TeraPore develops and manufactures filters with unprecedented performance through a proprietary and scalable block copolymer self-assembly technology. When fabricated into membranes, the polymers spontaneously form into highly uniform structures, creating precise holes (or pores) on the nanoscale. The benefits of these membranes include high permeability, allowing very high flow rates, and uniform pore sizes for highly precise nanofiltration. TeraPore's engineered membranes can also be produced at scale and at a range of different pore sizes - unique characteristics that are unprecedented in the field of nanofiltration.1
One critical application for Terapore’s technology is in the production process of biological drugs (or biologics) where a key step is the separation of viral contaminants from the drug material.
Beyond the biotech industry, TeraPore’s products have utility in water treatment, semiconductor processing, and responsive fabrics.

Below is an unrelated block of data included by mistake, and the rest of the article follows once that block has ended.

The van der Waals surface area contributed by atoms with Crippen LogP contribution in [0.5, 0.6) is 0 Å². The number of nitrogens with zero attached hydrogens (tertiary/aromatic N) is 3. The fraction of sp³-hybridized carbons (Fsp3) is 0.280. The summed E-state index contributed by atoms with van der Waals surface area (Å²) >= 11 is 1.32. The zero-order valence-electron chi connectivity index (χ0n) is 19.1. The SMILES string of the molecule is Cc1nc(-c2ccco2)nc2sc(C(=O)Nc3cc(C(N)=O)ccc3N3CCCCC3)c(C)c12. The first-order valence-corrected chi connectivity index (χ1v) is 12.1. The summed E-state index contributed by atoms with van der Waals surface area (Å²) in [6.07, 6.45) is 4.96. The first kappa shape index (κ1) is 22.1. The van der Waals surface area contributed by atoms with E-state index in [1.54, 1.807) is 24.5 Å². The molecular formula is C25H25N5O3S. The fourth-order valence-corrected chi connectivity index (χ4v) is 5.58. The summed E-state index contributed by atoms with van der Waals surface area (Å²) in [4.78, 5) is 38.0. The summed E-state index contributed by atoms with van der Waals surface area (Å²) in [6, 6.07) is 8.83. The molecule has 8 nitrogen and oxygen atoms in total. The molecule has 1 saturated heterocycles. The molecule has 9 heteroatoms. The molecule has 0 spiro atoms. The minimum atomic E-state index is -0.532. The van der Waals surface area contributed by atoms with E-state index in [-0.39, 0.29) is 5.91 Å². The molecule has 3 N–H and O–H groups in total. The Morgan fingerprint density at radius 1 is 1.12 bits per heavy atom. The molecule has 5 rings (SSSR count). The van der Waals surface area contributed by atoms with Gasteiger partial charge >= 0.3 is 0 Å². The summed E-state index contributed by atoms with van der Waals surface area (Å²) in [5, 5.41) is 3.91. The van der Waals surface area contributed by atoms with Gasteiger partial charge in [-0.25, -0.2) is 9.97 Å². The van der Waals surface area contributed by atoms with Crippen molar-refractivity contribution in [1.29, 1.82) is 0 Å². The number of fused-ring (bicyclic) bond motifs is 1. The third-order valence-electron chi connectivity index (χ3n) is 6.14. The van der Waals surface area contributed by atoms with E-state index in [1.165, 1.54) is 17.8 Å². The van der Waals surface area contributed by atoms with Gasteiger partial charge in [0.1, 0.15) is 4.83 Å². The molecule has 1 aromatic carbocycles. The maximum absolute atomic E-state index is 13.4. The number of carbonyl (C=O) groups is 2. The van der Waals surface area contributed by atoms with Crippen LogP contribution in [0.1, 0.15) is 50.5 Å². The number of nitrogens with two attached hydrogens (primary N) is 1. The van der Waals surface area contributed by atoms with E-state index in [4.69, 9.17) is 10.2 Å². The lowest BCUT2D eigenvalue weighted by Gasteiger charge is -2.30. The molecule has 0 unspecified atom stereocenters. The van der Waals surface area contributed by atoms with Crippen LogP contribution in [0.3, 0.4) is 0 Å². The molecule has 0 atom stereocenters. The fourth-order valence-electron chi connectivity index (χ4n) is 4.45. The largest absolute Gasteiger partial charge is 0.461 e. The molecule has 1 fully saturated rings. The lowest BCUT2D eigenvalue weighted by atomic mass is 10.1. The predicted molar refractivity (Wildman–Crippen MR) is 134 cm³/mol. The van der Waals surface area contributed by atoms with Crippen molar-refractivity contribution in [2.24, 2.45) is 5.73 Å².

TeraPore’s Founder and CEO, Rachel Dorin along with Professor Ulrich Wiesner of Cornell University did their first studies of time-resolved in-situ analysis of the nanopore formation here at the Cornell High Energy Synchrotron Source (CHESS).2 Dr. Dorin went on to develop this process further into an industrial product and founded TeraPore Technologies in 2013 as a spinout of Cornell University. Another former Wiesner student and CHESS user, Dr. Yibei Gu, is Director of Research. TeraPore, a female entrepreneur-led company, has received support from the National Institutes of Health (NIH), the National Science Foundation (NSF), and the Defense Threat Reduction Agency (DTRA).
1"TeraPore Technologies Raises $6M in Oversubscribed Series A Funding Round," PR Newswire, Mar 06, 2018 https://www.prnewswire.com/news-releases/terapore-technologies-raises-6m-in-oversubscribed-series-a-funding-round-300608698.html
2Detlef Smilgies, "Secrets of Membrane Formation Revealed," Cornell High Energy Synchrotron Source eNews Article, August 4, 2016, https://www.chess.cornell.edu/about/news/secrets-membrane-formation-revealed